Since December ２０１６, when the Guaranteed Access to Education Law was enacted, studies of public evening junior high school have been undertaken among local governments. To establish such schools, municipalities often conduct a survey of needs, and questionnaires are carried out as a method. However, the situation of those who have not completed compulsory education varies from region to region. Therefore, a learner’s perspective should be considered in the process of questionnaire-making. The purpose of this paper is to record the process of questionnaire-making by the Hokkaido Board of Education, with Sapporo Enyujuku Voluntary Evening Junior High School which has long-time experience in accepting people seeking basic learning in Hokkaido. Questionnaire items on this survey were created through repeated discussions between the Hokkaido Board of Education and Sapporo EnyuJyuku Voluntary Evening Junior High School. After careful considerations, some modifications were done such as “Add furigana to kanji for those who can’t read kanji ,”“ Attach materials that can explain the difference between public evening junior high school and voluntary evening junior high school on the questionnaire form,”“ Adds the choice“ I do not know” to questions referring to graduation from junior high school.” Consequently, questionnaires were created with due regard to those detailed matters.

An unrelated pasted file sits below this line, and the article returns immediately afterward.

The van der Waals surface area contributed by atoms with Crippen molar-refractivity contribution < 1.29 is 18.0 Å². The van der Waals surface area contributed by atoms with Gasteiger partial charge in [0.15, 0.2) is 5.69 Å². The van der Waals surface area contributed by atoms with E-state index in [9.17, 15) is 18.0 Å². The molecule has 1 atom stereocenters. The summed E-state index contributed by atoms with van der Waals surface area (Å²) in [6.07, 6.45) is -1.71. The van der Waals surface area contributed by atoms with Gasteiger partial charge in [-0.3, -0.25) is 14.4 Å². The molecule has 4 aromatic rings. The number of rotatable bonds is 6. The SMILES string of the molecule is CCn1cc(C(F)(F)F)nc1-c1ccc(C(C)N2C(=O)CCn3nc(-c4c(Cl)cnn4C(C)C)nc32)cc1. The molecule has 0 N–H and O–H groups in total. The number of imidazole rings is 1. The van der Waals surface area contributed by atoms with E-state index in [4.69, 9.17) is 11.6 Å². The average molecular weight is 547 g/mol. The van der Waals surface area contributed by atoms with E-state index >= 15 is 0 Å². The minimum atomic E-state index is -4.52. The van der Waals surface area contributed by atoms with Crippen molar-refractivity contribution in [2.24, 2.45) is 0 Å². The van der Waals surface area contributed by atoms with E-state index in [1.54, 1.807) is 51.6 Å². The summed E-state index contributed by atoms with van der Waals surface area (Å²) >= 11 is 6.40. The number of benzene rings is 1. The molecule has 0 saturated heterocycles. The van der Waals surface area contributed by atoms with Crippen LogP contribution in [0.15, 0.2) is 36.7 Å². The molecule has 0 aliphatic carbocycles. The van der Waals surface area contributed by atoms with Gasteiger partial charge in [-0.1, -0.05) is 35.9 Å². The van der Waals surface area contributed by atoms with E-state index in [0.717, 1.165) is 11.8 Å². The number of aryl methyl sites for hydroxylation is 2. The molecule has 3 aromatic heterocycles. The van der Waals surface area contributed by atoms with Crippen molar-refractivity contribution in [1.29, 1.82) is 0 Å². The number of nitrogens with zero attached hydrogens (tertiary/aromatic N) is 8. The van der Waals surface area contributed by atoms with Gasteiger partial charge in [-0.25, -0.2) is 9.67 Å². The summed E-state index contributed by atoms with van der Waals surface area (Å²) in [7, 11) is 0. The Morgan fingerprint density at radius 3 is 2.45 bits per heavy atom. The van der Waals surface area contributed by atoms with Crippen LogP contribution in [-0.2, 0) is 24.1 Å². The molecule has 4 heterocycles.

As a result, this survey, at least clarifies that there are people seeking basic learning. The process and results of collaboration between the administration and the voluntary
The Cooperation between the Hokkaido Board of Education and Sapporo Enyujuku Voluntary Evening Junior High School : The Process of Making a “Questionnaire Survey on Public Evening Junior High School Studies” and the Meaning of the Result
As a result, this survey, at least clarifies that there are people seeking basic learning. The process and results of collaboration between the administration and the voluntary evening junior high school provide a framework for other local governments which may conduct a survey of needs in establishing public evening junior high schools in the future.